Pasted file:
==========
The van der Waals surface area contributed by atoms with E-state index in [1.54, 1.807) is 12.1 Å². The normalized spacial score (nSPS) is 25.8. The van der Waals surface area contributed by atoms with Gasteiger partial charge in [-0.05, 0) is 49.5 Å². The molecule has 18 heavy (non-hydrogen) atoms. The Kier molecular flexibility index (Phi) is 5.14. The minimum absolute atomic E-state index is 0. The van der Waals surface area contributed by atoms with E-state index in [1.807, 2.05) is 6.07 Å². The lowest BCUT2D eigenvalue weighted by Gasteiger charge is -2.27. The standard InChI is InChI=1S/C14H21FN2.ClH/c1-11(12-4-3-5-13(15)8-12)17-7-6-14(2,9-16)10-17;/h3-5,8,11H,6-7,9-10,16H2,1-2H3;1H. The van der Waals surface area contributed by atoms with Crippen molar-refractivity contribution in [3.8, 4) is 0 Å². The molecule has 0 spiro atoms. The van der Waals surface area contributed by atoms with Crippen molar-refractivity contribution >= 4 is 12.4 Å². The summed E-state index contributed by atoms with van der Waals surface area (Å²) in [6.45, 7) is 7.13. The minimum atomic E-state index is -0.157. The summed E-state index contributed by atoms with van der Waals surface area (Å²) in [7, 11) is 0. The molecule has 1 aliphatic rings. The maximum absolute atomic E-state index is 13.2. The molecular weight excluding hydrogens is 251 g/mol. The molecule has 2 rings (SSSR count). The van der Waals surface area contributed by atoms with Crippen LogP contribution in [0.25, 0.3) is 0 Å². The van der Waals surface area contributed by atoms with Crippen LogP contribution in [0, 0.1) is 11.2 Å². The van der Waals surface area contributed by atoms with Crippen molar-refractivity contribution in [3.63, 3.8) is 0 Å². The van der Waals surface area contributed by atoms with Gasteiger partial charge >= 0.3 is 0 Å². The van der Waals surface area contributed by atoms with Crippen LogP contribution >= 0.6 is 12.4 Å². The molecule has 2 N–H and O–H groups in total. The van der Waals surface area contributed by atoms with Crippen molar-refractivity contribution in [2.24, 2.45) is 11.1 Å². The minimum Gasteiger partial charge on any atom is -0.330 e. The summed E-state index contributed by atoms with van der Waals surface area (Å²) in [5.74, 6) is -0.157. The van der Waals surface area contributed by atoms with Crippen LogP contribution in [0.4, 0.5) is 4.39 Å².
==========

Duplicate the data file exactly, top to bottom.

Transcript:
The van der Waals surface area contributed by atoms with E-state index in [1.54, 1.807) is 12.1 Å². The normalized spacial score (nSPS) is 25.8. The van der Waals surface area contributed by atoms with Gasteiger partial charge in [-0.05, 0) is 49.5 Å². The molecule has 18 heavy (non-hydrogen) atoms. The Kier molecular flexibility index (Phi) is 5.14. The minimum absolute atomic E-state index is 0. The van der Waals surface area contributed by atoms with E-state index in [1.807, 2.05) is 6.07 Å². The lowest BCUT2D eigenvalue weighted by Gasteiger charge is -2.27. The standard InChI is InChI=1S/C14H21FN2.ClH/c1-11(12-4-3-5-13(15)8-12)17-7-6-14(2,9-16)10-17;/h3-5,8,11H,6-7,9-10,16H2,1-2H3;1H. The van der Waals surface area contributed by atoms with Crippen molar-refractivity contribution in [3.8, 4) is 0 Å². The molecule has 0 spiro atoms. The van der Waals surface area contributed by atoms with Crippen molar-refractivity contribution >= 4 is 12.4 Å². The summed E-state index contributed by atoms with van der Waals surface area (Å²) in [6.45, 7) is 7.13. The minimum atomic E-state index is -0.157. The summed E-state index contributed by atoms with van der Waals surface area (Å²) in [7, 11) is 0. The molecule has 1 aliphatic rings. The maximum absolute atomic E-state index is 13.2. The molecular weight excluding hydrogens is 251 g/mol. The molecule has 2 rings (SSSR count). The van der Waals surface area contributed by atoms with Crippen LogP contribution in [0.25, 0.3) is 0 Å². The van der Waals surface area contributed by atoms with Crippen LogP contribution in [0, 0.1) is 11.2 Å². The van der Waals surface area contributed by atoms with Crippen molar-refractivity contribution in [3.63, 3.8) is 0 Å². The van der Waals surface area contributed by atoms with Gasteiger partial charge >= 0.3 is 0 Å². The van der Waals surface area contributed by atoms with Crippen LogP contribution >= 0.6 is 12.4 Å². The molecule has 2 N–H and O–H groups in total. The van der Waals surface area contributed by atoms with Crippen molar-refractivity contribution in [2.24, 2.45) is 11.1 Å². The minimum Gasteiger partial charge on any atom is -0.330 e. The summed E-state index contributed by atoms with van der Waals surface area (Å²) in [5.74, 6) is -0.157. The van der Waals surface area contributed by atoms with Crippen LogP contribution in [0.4, 0.5) is 4.39 Å².